I have been thinking of the wording for this post for a few days. That isn't to say I will be able to form a
coherent thought, but I'll attempt one. Let's start out with a parallel. Season 1, episode 14 from
Farscape beautifully illustrates what I am trying to say. To those not familiar with the sci-fi masterpiece,
you can skip to the next paragraph. Crichton is stuck on a planet with some colonists that have resorted
to tribal living and religion. The old religious text can only be read by the high priestess. Rigel the 10th,
an ancestor of Rigal the 16th used to be the ruler of the tribes ancestors and once they see Rigel, they
worship him as a god. Rigal maintains that he is not a god and nearly gets burned alive at the prodding
of the high priestess who insists that the ancient Hynerian texts speak of a savior that will raise them
into the sky. Rigal does eventually get his power chair working and fulfills the "prophecy." Happy
ending.

In that same van ride a few days ago, I was listening to the Christian radio station and they said
something about "worshiping the Bible." There was more said, but that was my moment to shut them
down and start thinking. The best place to begin is debatable, so I'll start here: Can God change his
mind? I can find no consensus on this from a quick search, so I'll give a smattering of both sides. On the one, "God is the same yesterday, today, and forever." Sorry, I can not find where this quote comes from. Malachi wrote, "For I, Jehovah, change not....." (3:6). “The Lord has sworn and will not change His mind (Psalm 110:4). These are only a few examples. On the change side, we see Exodus 32:14: "And the LORD repented of the evil which he thought to do unto his people." Psalm 106:45:"And he remembered for them his covenant, and repented according to the multitude of his mercies." I am not writing about contradictions here. The text can be twisted by cunning minds to say anything. Two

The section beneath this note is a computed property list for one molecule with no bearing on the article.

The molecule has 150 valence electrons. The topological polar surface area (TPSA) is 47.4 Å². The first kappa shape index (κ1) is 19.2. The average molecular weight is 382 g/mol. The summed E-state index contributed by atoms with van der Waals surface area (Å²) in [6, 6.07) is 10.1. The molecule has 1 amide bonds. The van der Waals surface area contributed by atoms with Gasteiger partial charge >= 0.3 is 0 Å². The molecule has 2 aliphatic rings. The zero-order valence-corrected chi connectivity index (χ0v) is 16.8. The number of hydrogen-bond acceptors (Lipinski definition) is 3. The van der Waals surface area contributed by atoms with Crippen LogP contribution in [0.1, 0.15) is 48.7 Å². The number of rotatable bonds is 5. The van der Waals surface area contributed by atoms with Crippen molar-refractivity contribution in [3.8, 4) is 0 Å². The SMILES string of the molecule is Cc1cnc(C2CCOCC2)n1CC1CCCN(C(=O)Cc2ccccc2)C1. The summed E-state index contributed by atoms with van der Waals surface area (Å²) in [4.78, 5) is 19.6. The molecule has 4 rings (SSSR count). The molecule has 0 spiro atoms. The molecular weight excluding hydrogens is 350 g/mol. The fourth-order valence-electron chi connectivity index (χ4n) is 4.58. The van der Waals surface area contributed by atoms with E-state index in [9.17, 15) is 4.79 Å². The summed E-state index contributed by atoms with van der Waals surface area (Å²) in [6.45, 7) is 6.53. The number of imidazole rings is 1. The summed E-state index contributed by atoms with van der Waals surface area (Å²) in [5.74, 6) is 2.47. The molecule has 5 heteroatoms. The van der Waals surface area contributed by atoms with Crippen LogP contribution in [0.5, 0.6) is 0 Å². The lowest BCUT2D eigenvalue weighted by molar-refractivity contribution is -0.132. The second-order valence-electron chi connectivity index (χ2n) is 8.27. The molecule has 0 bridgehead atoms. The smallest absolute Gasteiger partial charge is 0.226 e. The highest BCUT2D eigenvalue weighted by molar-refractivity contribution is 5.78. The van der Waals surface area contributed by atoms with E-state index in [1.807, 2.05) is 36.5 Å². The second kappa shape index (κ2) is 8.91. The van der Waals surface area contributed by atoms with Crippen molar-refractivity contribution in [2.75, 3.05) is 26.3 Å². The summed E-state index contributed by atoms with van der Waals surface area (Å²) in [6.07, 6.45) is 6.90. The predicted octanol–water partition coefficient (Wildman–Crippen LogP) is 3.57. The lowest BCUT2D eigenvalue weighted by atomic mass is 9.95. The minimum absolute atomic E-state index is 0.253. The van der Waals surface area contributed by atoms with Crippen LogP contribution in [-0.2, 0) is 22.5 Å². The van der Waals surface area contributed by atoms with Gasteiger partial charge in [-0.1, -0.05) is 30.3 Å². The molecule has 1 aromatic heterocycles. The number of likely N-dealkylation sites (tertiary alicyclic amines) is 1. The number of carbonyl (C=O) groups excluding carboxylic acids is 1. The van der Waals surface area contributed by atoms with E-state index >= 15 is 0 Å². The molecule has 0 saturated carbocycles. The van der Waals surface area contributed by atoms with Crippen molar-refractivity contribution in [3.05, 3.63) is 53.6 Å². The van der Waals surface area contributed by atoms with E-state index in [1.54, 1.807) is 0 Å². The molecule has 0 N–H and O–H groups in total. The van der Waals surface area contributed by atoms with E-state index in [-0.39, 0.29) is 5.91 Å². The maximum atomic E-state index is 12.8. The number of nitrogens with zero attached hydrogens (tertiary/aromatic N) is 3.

contradictory statements can be harmonized on any subject. How many angels were sitting on the rock
at Jesus' tomb? One gospel says 1, another says 2. How do you reconcile this? Well, if there was two
angels, there must have been at least one angel there, right? My opinion, as an atheist, is that if there
was a Christian god, then one of the qualities would have to be omnipotence; all-powerful. A being that
was all powerful could change their mind. If they couldn't, and humans can, then humans have a power that surpasses a god. I know a few people that will disagree with me on this. I only include this long
explanation to lay the groundwork for a premise.

The Bible, as it is written today, is pretty much "set in stone." There are billions of copies around the
world and changing the text would be next to impossible. The Bible is known as the , "word of God."
Most believers make the distinction that it is not God, just the inspired message of God. So far so good?
Let's review: God can change his mind. The Bible is the word of God, it is not actually God.

Next, morality. From Wikipedia, "The
Euthyphro dilemma is found in Plato's dialogue Euthyphro, in which Socrates asks Euthyphro: "Is the
pious loved by the gods because it is pious, or is it pious because it is loved by the gods?" Is something
good because God says it, or does good exist despite God? If God were to ask you to smash children's heads against some rocks, is
it good because He told you to do it? If God asked you to kill someone, would you? Ninety percent of
the time, the answer is, "God would not ask me to do that." The other ten percent would want to look in
the Bible to see if it was consistent with God's word. Now I get to the whole purpose of this writing. As
with the Farscape episode I started with, God, or in the show's case the same thing, was saying one
thing and the people would not listen. If a believer gets a message from God to do something they don't agree with, they will defer to the Bible to verify it. If God can change his mind, then what God wills might not be in the Bible. This means that the Bible becomes, for all intents and purposes, the final
arbiter in what a believer will do. This means, effectively, the Bible becomes, God. A message that
actually came from God would not be followed unless it squared with the recipient's interpretation of
the Bible. A Bible that has been compiled, translated, and piously interpolated for centuries. So, if you
were to receive a message from God, would you find a justification to carry it out, or would you run it
through your own moral filter and decide to act on it?

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Comment by Rosemary LYNDALL WEMM on May 15, 2009 at 12:39pm
I have just written an essay which is related to your thinking. You might like to check it out.

http://www.atheistnexus.org/profiles/blogs/what-if-your-god-is-not-always

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